By Andrew Williams --
The Hatch Waxman statute created a safe-harbor provision, found at 35 U.S.C. § 271(e)(1), that allows ANDA filers and others to practice patented inventions without fear of infringement liability, provided the acts are "solely for uses reasonably related to the development and submission of information" to the FDA. Even though the plain language of the statute appears to indicate that the exemption to infringement would be narrow, the Supreme Court and the Federal Circuit have been gradually expanding its scope. Earlier this week, the Federal Circuit continued this expansion in Classen Immunotherapies, Inc. v. Elan Pharmaceuticals, Inc. Not only does the safe-harbor provision apply to post-filing activity, as previous cases have indicated, but the safe harbor can also be sought by NDA holders that happen to practice someone else's patents for the purposes of FDA submissions.
The relevant part of 35 U.S.C. § 271(e)(1) reads:
It shall not be an act of infringement to make, use, offer to sell, or sell within the United States or import into the United States a patented invention . . . solely for uses reasonably related to the development and submission of information under a Federal law which regulates the manufacture, use, or sale of drugs or veterinary biological products.
The Supreme Court began the expansion of this provision in Merck KGaA v. Integra Lifesciences I, Ltd., 545 U.S. 193 (2005). That case arose from a Federal Circuit appeal, in which that court held that the safe harbor did not apply to preclinical testing because it is too far removed, or "back down the chain of experimentation," for the development of submitted information to the FDA. The Supreme Court could not find support in the statute to exclude "certain information from the exemption on the basis of the phase of research in which it is developed or the particular submission in which it could be included." Id. at 202. Thereafter, preclinical data enjoyed the safe harbor.
With regard to post-FDA filing activity, the Federal Circuit initially indicated that it was not a "phase of research" entitled to the exemption. In Classen Immunotherapies, Inc. v. Biogen IDEC, presumably unrelated to the present case, a majority of the merits panel (then-Chief Judge Rader joined by Judge Newman) held that "routine" post-approval submissions are outside the safe harbor (over a vigorous dissent by Judge Moore). In the following case, Momenta Pharm. v. Amphastar Pharm., the roles were reversed, with Judge Moore finding herself in the majority (with Judge Dyk), and then-Chief Judge Rader filing a dissent. In this case, the Federal Circuit interpreted the statutory language broadly, stating that the "language unambiguously applies to submissions under any federal law, providing that the law 'regulates the manufacture, use, or sale of drugs.'" Therefore, according to current Federal Circuit jurisprudence, the safe harbor is not limited to pre-approval activities (Momenta); it is not limited to information that is actually submitted to the FDA, provided the FDA requires that records be maintained for possible inspection (Momenta); and it is okay if the information has alternative uses, such as for fund raising or other business purposes (Abtox, Inc. v. Exitron Corp.).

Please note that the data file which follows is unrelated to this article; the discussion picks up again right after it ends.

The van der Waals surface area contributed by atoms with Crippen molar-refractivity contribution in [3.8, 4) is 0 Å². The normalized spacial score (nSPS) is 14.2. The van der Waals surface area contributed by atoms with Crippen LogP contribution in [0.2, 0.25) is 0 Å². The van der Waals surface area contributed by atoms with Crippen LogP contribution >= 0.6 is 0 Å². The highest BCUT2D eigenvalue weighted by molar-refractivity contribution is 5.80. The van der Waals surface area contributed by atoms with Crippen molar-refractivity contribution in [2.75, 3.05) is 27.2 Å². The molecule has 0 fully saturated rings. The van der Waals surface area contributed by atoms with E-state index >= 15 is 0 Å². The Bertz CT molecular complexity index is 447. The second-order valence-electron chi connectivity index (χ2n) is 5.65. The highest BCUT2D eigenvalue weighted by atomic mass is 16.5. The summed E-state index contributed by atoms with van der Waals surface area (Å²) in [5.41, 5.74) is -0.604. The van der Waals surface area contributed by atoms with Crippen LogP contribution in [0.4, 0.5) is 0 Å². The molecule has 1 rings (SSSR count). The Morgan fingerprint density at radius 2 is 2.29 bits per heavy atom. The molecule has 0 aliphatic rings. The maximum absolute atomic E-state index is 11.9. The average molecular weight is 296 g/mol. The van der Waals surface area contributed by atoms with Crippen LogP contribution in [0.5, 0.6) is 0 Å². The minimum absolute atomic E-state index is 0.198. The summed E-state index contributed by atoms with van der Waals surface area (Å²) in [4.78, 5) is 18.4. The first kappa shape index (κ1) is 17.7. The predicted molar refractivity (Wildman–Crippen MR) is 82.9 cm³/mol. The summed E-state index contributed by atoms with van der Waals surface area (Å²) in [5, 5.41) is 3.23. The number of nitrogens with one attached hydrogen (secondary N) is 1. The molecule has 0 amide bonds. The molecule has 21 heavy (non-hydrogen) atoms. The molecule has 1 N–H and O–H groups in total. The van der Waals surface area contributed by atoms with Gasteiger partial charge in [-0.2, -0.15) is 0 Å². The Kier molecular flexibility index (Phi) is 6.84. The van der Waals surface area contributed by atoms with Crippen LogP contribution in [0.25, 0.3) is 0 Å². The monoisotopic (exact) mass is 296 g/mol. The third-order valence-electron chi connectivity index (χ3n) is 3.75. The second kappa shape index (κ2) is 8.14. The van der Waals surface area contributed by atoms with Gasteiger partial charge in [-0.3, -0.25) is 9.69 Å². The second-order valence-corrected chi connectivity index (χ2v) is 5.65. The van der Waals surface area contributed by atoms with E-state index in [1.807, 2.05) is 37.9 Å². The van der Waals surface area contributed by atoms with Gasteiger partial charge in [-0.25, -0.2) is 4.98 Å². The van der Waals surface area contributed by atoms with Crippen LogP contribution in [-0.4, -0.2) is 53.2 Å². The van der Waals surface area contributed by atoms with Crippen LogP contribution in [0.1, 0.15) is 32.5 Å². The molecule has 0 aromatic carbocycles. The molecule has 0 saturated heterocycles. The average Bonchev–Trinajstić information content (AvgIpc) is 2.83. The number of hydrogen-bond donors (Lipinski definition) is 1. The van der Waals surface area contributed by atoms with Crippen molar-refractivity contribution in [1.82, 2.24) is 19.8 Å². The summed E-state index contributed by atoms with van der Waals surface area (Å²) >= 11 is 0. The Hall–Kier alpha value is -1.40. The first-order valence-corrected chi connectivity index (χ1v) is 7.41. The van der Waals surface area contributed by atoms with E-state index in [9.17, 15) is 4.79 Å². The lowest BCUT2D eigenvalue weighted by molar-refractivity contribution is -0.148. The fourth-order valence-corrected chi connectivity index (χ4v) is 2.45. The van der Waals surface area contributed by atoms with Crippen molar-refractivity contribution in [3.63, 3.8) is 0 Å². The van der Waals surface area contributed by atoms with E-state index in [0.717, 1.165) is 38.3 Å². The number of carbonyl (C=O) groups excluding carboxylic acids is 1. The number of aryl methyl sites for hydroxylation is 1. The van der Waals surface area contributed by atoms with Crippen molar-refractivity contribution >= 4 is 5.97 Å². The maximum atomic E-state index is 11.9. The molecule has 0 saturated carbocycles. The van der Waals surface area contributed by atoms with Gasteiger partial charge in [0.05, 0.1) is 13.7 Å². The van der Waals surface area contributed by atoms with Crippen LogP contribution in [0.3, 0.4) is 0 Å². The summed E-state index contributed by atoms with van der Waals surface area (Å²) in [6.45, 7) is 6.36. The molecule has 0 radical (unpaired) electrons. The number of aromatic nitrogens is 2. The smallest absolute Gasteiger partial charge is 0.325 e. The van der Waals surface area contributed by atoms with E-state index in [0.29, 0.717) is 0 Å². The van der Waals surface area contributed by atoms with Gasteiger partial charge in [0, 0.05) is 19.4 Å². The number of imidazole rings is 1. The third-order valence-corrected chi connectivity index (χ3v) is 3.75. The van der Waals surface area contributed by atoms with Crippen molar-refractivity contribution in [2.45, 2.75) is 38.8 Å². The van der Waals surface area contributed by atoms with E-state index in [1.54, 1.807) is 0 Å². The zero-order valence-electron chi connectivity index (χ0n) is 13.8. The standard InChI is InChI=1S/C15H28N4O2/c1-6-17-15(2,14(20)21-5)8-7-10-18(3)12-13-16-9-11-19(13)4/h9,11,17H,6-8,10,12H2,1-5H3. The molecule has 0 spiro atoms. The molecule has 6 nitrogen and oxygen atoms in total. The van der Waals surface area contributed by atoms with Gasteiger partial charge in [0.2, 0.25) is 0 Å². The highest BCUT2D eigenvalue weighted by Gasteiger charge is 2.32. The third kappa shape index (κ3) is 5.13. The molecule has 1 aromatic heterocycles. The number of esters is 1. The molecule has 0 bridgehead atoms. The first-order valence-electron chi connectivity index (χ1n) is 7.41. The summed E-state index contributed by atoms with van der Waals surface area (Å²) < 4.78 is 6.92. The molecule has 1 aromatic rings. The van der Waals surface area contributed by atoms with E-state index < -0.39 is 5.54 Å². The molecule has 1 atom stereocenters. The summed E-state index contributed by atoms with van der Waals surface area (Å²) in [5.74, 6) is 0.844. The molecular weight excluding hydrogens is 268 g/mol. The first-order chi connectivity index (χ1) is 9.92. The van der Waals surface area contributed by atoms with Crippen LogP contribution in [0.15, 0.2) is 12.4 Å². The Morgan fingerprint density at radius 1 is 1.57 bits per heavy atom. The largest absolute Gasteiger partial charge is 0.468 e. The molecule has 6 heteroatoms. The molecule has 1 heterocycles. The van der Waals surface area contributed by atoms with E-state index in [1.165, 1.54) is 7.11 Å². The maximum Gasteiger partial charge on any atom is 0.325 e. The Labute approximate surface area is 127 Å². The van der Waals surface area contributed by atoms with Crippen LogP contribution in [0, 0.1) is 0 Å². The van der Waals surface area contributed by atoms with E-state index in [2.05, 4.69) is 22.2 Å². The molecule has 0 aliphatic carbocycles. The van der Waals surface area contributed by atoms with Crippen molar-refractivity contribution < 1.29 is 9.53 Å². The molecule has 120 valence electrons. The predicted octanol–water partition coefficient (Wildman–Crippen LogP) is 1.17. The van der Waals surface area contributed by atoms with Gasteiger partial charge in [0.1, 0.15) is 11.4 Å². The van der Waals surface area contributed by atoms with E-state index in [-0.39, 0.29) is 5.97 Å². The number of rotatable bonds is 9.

In the present case, the patent at issue (U.S. Patent No. 6,584,472) was directed to "a method for accessing and analyzing data on a commercially available drug to identify a new use of that drug, and then commercializing that new use." The representative method claim (claim 36) depends from claim 33 cancelled during reexamination:
33. [cancelled during reexamination] A method for creating and using data associated with a commercially available product, wherein the method comprises the steps of: